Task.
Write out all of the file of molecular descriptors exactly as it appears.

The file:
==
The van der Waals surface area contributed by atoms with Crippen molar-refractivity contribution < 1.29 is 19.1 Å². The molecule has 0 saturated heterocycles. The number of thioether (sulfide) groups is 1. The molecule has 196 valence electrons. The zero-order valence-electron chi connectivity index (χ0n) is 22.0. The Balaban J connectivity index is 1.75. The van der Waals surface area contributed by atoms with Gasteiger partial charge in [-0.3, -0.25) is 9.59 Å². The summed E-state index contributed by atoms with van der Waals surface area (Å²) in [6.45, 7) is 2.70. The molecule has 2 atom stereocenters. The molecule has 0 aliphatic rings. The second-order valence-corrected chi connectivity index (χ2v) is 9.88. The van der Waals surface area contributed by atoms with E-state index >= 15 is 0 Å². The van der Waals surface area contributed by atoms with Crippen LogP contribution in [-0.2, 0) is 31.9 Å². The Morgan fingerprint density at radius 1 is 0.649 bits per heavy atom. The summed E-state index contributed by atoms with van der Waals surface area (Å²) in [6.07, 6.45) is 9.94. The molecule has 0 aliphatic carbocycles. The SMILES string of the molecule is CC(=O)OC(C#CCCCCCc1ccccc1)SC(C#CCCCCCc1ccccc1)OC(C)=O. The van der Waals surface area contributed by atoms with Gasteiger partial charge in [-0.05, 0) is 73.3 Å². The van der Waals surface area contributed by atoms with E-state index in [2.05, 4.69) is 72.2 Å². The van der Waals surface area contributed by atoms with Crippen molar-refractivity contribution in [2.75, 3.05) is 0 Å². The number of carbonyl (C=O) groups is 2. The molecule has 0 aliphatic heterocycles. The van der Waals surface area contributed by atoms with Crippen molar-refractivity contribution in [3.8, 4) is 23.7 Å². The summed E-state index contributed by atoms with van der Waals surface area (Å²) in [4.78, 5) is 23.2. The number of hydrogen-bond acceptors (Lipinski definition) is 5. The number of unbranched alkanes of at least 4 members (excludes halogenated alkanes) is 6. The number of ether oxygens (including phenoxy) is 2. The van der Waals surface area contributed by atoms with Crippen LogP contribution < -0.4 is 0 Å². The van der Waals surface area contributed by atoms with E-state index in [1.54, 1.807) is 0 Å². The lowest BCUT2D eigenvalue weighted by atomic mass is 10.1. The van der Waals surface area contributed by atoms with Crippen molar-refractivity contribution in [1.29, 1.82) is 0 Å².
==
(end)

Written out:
The van der Waals surface area contributed by atoms with Crippen molar-refractivity contribution < 1.29 is 19.1 Å². The molecule has 0 saturated heterocycles. The number of thioether (sulfide) groups is 1. The molecule has 196 valence electrons. The zero-order valence-electron chi connectivity index (χ0n) is 22.0. The Balaban J connectivity index is 1.75. The van der Waals surface area contributed by atoms with Gasteiger partial charge in [-0.3, -0.25) is 9.59 Å². The summed E-state index contributed by atoms with van der Waals surface area (Å²) in [6.45, 7) is 2.70. The molecule has 2 atom stereocenters. The molecule has 0 aliphatic rings. The second-order valence-corrected chi connectivity index (χ2v) is 9.88. The van der Waals surface area contributed by atoms with E-state index >= 15 is 0 Å². The van der Waals surface area contributed by atoms with Crippen LogP contribution in [-0.2, 0) is 31.9 Å². The Morgan fingerprint density at radius 1 is 0.649 bits per heavy atom. The summed E-state index contributed by atoms with van der Waals surface area (Å²) in [6.07, 6.45) is 9.94. The molecule has 0 aliphatic carbocycles. The SMILES string of the molecule is CC(=O)OC(C#CCCCCCc1ccccc1)SC(C#CCCCCCc1ccccc1)OC(C)=O. The van der Waals surface area contributed by atoms with Gasteiger partial charge in [-0.05, 0) is 73.3 Å². The van der Waals surface area contributed by atoms with E-state index in [2.05, 4.69) is 72.2 Å². The van der Waals surface area contributed by atoms with Crippen molar-refractivity contribution in [2.75, 3.05) is 0 Å². The number of carbonyl (C=O) groups is 2. The molecule has 0 aliphatic heterocycles. The van der Waals surface area contributed by atoms with Crippen molar-refractivity contribution in [3.8, 4) is 23.7 Å². The summed E-state index contributed by atoms with van der Waals surface area (Å²) in [4.78, 5) is 23.2. The number of hydrogen-bond acceptors (Lipinski definition) is 5. The number of unbranched alkanes of at least 4 members (excludes halogenated alkanes) is 6. The number of ether oxygens (including phenoxy) is 2. The van der Waals surface area contributed by atoms with Crippen LogP contribution < -0.4 is 0 Å². The van der Waals surface area contributed by atoms with E-state index in [1.54, 1.807) is 0 Å². The lowest BCUT2D eigenvalue weighted by atomic mass is 10.1. The van der Waals surface area contributed by atoms with Crippen molar-refractivity contribution in [1.29, 1.82) is 0 Å².